“I think Colin had been reluctant to allow a stream of different actors to play him – not that there’s anything wrong with that but he wanted to maintain a certain level of control.
“So I knew it wasn’t a decision taken lightly that I had been cast – as a result I felt excited rather than nervous. I love meeting people who have created characters which have really grabbed the public’s attention – I think there’s something really special about it. He was everything I imagined and more, he was funny, down to earth, intelligent, interesting and engaged – priceless!!”
He used to sit on the local examinations board in Oxford. Did he ask you what school you went to?
“He didn’t ask, he knew what school I went to, he’d done the research himself! I think he had some knowledge of the teachers that had been there also. I thought, isn’t that funny, it shows such a difference in the generation and also shows a difference in thinking, I just don’t feel we do that anymore.
“When he said it to me – I mentioned the name of the school and he said ‘was such and such a teacher still there?’ and I thought you really are one in a million. “
How about driving the black jag; what was that like?
“Fantastic! I love cars and it was incredible – it smelt great, like old classic leather. Just the feel of it as well, just a fantastic, traditional, well made motor and they look so sleek and beautiful as well – a real head turner.”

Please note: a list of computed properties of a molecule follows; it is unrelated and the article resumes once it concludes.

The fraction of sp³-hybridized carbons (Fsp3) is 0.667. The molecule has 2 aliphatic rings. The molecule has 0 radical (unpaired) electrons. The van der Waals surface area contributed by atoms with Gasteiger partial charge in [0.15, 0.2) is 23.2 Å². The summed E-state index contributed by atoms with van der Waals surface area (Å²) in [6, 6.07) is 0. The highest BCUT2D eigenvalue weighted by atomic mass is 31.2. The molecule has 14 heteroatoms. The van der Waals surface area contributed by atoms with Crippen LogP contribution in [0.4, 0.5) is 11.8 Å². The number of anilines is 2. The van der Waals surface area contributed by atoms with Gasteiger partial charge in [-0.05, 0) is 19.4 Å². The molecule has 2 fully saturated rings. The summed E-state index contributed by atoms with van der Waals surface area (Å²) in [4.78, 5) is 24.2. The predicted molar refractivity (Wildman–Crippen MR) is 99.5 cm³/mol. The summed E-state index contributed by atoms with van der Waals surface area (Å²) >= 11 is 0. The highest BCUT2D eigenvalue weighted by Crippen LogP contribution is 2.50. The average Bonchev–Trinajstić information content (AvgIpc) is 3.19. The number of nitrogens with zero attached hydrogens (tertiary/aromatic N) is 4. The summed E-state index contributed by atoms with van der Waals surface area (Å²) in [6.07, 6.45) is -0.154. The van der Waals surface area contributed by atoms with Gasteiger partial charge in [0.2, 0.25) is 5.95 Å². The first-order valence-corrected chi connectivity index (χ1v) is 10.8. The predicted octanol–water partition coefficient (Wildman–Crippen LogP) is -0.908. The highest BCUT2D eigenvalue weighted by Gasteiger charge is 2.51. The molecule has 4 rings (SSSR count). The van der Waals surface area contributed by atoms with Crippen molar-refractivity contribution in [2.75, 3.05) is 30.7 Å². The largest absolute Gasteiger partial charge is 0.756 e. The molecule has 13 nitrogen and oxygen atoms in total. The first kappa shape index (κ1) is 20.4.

Did you have any difficulties driving it?
“Ah, yes the Jag was occasionally problematic, although that could have just been me! I really struggled with reversing. I’d be trying to look smooth during a scene but there’s nothing more emasculating than when you’re desperately grinding the gear box, especially when the proud owner is looking on off camera and biting his nails – thinking ‘please find third gear and stop ruining my car!’”
What was it like acting a scene with Abigail Thaw?
“It was incredible – obviously at this there’s no point shying away from it. This role comes with a lot of history and I was excited about that and delighted to have the opportunity to play it – and to put my own personal stamp on the character – that’s very important to me but at the same time to know that you have the blessing of the people who are responsible for what’s gone on before is a lovely feeling.”
It must be reassuring as well?
“Sometimes things are a really an uphill struggle in life and then sometimes things just go really smoothly – this was one of those times where it just went so smoothly. It was like working with an old mate – I really enjoyed her company. She has a great energy and was up beat and we had a great vibe.
“Aside from wanting to do a great scene that wasn’t overly sentimental it was a real pleasure and I got a kick out of working with her. It was like hanging out with a mate.”
Did she tell you any old stories about her Dad?
“We spoke a lot, and a lot of it’s kind of personal. She told me a lot of stories about him and I was really pleased to hear them first hand. I also wanted to make it as much about her as possible.
“I was reluctant to be too reverential about her heritage in a way – and to be excited about the work she was doing on the day, which I genuinely was. I thought she was brilliant and made some great choices, she really brought it to life.”
Final question, what are you up to at the moment?
“I’ve got a film out at the moment called Wreckers with Benedict Cumberbatch and Claire Foy, both amazing actors and it’s something very different to Endeavour.”